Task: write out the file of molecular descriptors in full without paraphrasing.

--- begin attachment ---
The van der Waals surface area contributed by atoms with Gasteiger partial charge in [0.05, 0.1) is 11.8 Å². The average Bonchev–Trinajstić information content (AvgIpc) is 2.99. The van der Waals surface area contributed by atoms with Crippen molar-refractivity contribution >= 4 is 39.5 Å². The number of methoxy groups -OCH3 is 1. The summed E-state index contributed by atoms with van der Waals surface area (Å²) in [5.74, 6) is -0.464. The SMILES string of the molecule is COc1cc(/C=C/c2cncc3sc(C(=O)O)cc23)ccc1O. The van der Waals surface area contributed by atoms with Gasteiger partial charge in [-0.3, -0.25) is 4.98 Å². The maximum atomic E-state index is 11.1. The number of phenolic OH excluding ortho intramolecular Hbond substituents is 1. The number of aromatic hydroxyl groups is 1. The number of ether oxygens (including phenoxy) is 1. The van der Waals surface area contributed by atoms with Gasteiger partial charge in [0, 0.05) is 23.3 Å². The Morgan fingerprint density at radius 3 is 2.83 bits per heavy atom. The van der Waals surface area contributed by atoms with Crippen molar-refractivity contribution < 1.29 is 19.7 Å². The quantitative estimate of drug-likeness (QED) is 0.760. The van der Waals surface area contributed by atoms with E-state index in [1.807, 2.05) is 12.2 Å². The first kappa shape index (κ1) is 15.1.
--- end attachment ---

The van der Waals surface area contributed by atoms with Gasteiger partial charge in [0.05, 0.1) is 11.8 Å². The average Bonchev–Trinajstić information content (AvgIpc) is 2.99. The van der Waals surface area contributed by atoms with Crippen molar-refractivity contribution >= 4 is 39.5 Å². The number of methoxy groups -OCH3 is 1. The summed E-state index contributed by atoms with van der Waals surface area (Å²) in [5.74, 6) is -0.464. The SMILES string of the molecule is COc1cc(/C=C/c2cncc3sc(C(=O)O)cc23)ccc1O. The van der Waals surface area contributed by atoms with Gasteiger partial charge in [-0.3, -0.25) is 4.98 Å². The maximum atomic E-state index is 11.1. The number of phenolic OH excluding ortho intramolecular Hbond substituents is 1. The number of aromatic hydroxyl groups is 1. The number of ether oxygens (including phenoxy) is 1. The van der Waals surface area contributed by atoms with Gasteiger partial charge in [0, 0.05) is 23.3 Å². The Morgan fingerprint density at radius 3 is 2.83 bits per heavy atom. The van der Waals surface area contributed by atoms with Crippen molar-refractivity contribution < 1.29 is 19.7 Å². The quantitative estimate of drug-likeness (QED) is 0.760. The van der Waals surface area contributed by atoms with E-state index in [1.807, 2.05) is 12.2 Å². The first kappa shape index (κ1) is 15.1.